Stephanie has asked psychological and crime fiction writer Debrah Martin (also writing as D.B. Martin) how she tackles writing a thriller. Here are some of her suggestions.
Q: When writing crime fiction, there are usually several characters involved. What is your advice in presenting each character so they stand out?
A: Crime writing is really no different to any other kind of fiction writing. The characters have to be credible and likeable – or so wholly unlikeable/intriguing that they still fire the reader up enough to want to find out what happens to them. Spend some time deciding on your individual character’s strengths and weaknesses, their challenges or their nemesis. We all have an Achilles heel. What is theirs? What is it that forces your protagonist to take up the fight – or commit the crime? And how will they ultimately redeem themselves, or ‘face the music’. I usually pick from something like this to set up the main personality traits for each of my characters:
Then I pair, group and counterpoint them between characters. Physical attributes can sometimes complement or highlight personality traits too. Then I think about where they will fit in the plot, and how they will move the plot forward. For example, Lawrence Juste in the Patchwork Man trilogy, one of the characters is all the attributes highlighted in both pink and yellow; good and bad. Ultimately, some readers say s/he is their favourite character, although it takes a while for all of the yellow to outweigh the pink. S/he is possibly my favorite too – although I’m not saying who they are! However, what causes readers to react is the dichotomy that is her/him.
Q: I think it is important for writers to give conflicting reasons for their characters to be criminals. For readers to find that connection-if you will-or to perhaps sympathize with them.
How do you pull that off and what is your advice on doing so?
A: We could all potentially be criminals, do you not think? What makes someone a criminal is that they simply do something outside of the law. How many times have you dropped a piece of litter when there are fines for littering? Or jumped a red light? Or speeded? Some things are minor crimes, and some are major, but even minor crimes can have a major effect. What if, in jumping that red light, you run over a pedestrian? What if you then don’t stop, and the pedestrian dies. Jumping the light is minor, killing someone is major, and yet the driver may be someone like you or me – late for an appointment, or tired and not concentrating properly, or upset, or ill – or so many reasons I could fill a page with them. They are not evil, they are simply human. Sometimes a criminal is born simply from circumstance – the random accident – and then the story is about how they deal with it. Sometimes they are born from a collision of circumstance and themselves – how their beliefs or motivations interact with the situation they are in to dictate a particular outcome. Get to know your character really well before you set them on the run. Make them human. Show what makes them tick. Then push them over the edge. How can a reader not have sympathy for character if they can imagine themselves in their shoes?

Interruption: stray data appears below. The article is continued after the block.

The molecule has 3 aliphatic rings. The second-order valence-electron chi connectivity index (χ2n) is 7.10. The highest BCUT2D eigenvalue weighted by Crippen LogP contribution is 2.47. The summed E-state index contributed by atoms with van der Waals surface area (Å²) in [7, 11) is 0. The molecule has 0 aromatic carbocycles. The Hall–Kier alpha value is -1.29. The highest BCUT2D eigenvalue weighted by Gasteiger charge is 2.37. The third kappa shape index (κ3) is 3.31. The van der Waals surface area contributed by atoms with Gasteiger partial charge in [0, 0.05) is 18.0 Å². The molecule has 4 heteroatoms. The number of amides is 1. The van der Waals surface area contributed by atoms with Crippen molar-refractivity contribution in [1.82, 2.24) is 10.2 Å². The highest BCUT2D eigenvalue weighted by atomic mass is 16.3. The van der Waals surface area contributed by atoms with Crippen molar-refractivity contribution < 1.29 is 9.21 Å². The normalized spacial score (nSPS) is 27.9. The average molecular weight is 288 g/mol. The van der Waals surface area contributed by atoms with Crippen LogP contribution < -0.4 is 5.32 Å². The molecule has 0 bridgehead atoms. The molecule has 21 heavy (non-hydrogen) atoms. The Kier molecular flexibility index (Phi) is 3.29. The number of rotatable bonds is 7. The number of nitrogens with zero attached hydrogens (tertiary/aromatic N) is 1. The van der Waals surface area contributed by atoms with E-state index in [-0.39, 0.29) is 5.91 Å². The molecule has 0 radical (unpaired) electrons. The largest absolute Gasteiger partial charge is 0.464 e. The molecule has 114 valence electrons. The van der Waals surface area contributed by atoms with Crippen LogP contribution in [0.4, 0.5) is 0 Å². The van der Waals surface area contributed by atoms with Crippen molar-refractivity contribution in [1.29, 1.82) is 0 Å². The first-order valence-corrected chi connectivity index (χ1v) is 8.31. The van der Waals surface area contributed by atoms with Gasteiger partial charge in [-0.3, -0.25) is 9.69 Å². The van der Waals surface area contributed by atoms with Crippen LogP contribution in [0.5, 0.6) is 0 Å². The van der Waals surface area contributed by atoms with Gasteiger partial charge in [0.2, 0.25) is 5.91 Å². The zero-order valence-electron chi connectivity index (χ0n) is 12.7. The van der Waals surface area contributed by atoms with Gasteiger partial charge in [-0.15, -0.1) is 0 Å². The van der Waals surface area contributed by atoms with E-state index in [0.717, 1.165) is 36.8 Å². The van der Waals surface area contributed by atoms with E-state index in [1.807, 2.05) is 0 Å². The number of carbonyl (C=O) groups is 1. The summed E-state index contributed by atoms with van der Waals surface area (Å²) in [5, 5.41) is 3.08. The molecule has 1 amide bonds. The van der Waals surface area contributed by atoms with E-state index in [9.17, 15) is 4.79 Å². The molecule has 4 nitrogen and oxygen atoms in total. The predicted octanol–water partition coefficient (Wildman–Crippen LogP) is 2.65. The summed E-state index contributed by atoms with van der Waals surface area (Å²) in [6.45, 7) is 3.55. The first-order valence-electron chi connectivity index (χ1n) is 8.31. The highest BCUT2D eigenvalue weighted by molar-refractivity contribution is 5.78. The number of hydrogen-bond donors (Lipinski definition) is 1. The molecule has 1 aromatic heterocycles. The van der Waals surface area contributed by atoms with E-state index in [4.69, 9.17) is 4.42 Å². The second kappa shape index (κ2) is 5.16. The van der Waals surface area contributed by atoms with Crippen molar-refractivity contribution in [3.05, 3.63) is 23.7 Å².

Q: Crime fiction must be believable. Real-life for the basis of your story is important. How do you incorporate this?
A: To be credible, a plot should unfold before them in such a way that it is possible for a reader to look back at the end of the book and say, ‘ah, now I see where that came in!’ Unfortunately some books with really great plots don’t do that well enough, even though they are best sellers because of the ‘twist’. You need to be able to see where the ‘twist’ was seeded for it to be a really well-planned plot. To my mind, whilst being an interesting story, ‘The Girl on the Train’ falls down here. When did the idea that Tom was anything other than a good guy get introduced in the guts of the plot? Rather, it appears Deus ex Machina right at the climax as a ‘tah-dah!’ moment, a bit like Agatha Christie loved doing when Miss Marple or Hercule Poirot suddenly revealed the identity
of the murderer. Setting is important too. Create a real world, with real people and real motivations, and you are most of the way there. Look around you. You can examine anyone you know and be intrigued by their private agenda if you employ a little objectivity. Observation is key. Observe people, observe places and observe situations. Then describe them well. That old ‘show’ not tell. Interestingly I have been considering this from a different viewpoint recently because I have been attending a screenwriting class, where it’s all about mood and presentation. What does the opening sequence of a film tell you about the film? Try watching one and you will see what I mean. It can be applied equally well to novel writing. Set a mood, set a tempo and set a type of story and your novel’s world becomes real.
Q: Crime Fiction can be difficult to write because it contains many plot-lines. How do you keep track on who has done what and when?